Home arrow PHP arrow Page 3 - Using the _autoload() Magic Function to Build Loader Appps in PHP

Loading files with the autoload PHP magic function - PHP

Welcome to the sixth part of an eight-part series that shows you how to build file loader applications in PHP. In this part I will discuss how to build a helpful file loading application by taking advantage of the nifty “__autoload()” magic function.

TABLE OF CONTENTS:
  1. Using the _autoload() Magic Function to Build Loader Appps in PHP
  2. Review: building a file loader class the old way
  3. Loading files with the autoload PHP magic function
  4. Implementing an enhanced exception mechanism
By: Alejandro Gervasio
Rating: starstarstarstarstar / 2
June 24, 2009

print this article
SEARCH DEV SHED

TOOLS YOU CAN USE

advertisement
  

Undeniably, one of the most useful features incorporated into PHP 5, aside from its solid object model, is the set of magic functions, which permit you to automatically load a determined file. 

As you may guess, in this particular case I’m talking about the “__autoload()” function. When this function is implemented, it allows you to build file loading scripts very quickly. 

To demonstrate a simple usage of this function, I’m going to define a sample class called “User,” which will store some data about a specific user: their first and last names, and their email address. 

Then, with that class available for testing purposes, I’m going to show how to include it in a script by directly using the “require_once()” function, and finally by means of the “__autoload()” function. 

That being explained, here’s how the “User” class looks:

 

class User

{

private $name = 'Alejandro';

private $email = 'Gervasio';

 

// constructor

public function __construct($name = '', $email = '')

{

if ($name != '')

{

$this->name = $name;

}

 

if ($email != '')

{

$this->email = $email;

 

}

}

 

// get user name

public function get_name()

{

return $this->name;

}

 

// get user's email address

public function get_email()

{

return $this->email;

}

 

function __toString()

{

return 'Name: ' . $this->name . ' Email: ' . $this->email;

}

}

 

So far, nothing spectacular is going on here, right? As you can see, the above “User” class has some simple setter and getter methods that permit you to set and retrieve the first and last names of a given user, as well as their email address. 

In addition, the “__toString()” magic method allows you to display the value of these properties very easily, but the rest of the class code is extremely easy to follow. 

So far, so good. Now that the previous “User” class has been properly defined, say that you need to use it within a simple program. In a typical case, to do this you’d use a script similar to the one below:

 

// loading the user class using require_once()

require_once 'user.php';

// create instance of User class

$user = new User();

// display user data

echo $user;

 

Again, this example doesn’t bear any further discussion, because of its simplicity. However, see what happens when the “User” class is included via the “__autoload()” function:

 

// loading the user class using the __autoload() function

function __autoload($class)

{

$file = $class . '.php';

if (file_exists($file))

{

require_once($file);

}

}

// create instance of User class

$user = new User();

// display user data

echo $user;

 

Definitely, things have become much more interesting at this point. The class has now been included in the previous script by implementing the “__autoload()” function in a pretty basic way. Though small, this is certainly an improvement that leads toward loading files automatically.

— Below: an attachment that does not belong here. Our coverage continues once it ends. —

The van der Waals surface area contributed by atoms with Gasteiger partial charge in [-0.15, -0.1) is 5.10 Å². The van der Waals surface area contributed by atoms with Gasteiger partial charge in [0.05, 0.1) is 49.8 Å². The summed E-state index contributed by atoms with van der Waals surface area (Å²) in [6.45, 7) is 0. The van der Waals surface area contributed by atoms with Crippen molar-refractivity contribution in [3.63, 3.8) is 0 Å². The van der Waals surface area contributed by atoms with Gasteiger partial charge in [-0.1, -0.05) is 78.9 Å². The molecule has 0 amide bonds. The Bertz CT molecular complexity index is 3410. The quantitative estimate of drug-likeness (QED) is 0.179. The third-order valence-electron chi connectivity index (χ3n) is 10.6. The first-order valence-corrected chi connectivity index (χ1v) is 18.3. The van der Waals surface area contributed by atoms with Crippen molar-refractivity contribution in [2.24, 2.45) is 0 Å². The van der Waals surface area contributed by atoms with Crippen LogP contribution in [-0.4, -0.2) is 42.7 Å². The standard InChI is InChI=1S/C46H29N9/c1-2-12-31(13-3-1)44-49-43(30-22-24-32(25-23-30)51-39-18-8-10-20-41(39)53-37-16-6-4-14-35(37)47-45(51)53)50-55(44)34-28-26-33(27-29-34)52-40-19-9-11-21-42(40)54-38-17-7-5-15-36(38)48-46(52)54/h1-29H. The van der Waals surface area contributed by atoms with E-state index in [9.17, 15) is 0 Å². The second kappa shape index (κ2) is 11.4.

What’s more, it’s possible to make the “__autoload()” function throw an exception if the targeted file can’t be found. This feature has been implemented by the following script. Take a look at it, please:

 

// example on loading a class using the __autoload() function triggering an exception

 

// define a generic exception handler function

function exception_handler($e)

{

echo $e->getMessage();

}

 

set_exception_handler('exception_handler');

 

function __autoload($class)

{

$file = $class . '.php';

if(!file_exists($file)){

eval("class $class {}");

throw new Exception('Class ' . $class . ' not found.');

}

require_once($file);

}

 

// create instance of User class

$user = new User();

// display user data

echo $user;

 

Well, admittedly the “eval()” function called when autoloading the “User” class isn’t the most elegant solution for triggering an exception, but it does a decent job when it comes to tying an error mechanism to the “__autoload()” function. 

However, it’s possible to polish the definition of this function a bit more by creating a more efficient exception handling script. Therefore, I’m going to finish this article by showing you how to develop such a script in a few easy steps. 

Now, please click on the link shown below and read the section to come.



 
 
>>> More PHP Articles          >>> More By Alejandro Gervasio
 

blog comments powered by Disqus
escort Bursa Bursa escort Antalya eskort
   

PHP ARTICLES

- Hackers Compromise PHP Sites to Launch Attac...
- Red Hat, Zend Form OpenShift PaaS Alliance
- PHP IDE News
- BCD, Zend Extend PHP Partnership
- PHP FAQ Highlight
- PHP Creator Didn't Set Out to Create a Langu...
- PHP Trends Revealed in Zend Study
- PHP: Best Methods for Running Scheduled Jobs
- PHP Array Functions: array_change_key_case
- PHP array_combine Function
- PHP array_chunk Function
- PHP Closures as View Helpers: Lazy-Loading F...
- Using PHP Closures as View Helpers
- PHP File and Operating System Program Execut...
- PHP: Effects of Wrapping Code in Class Const...

Developer Shed Affiliates

 


Dev Shed Tutorial Topics: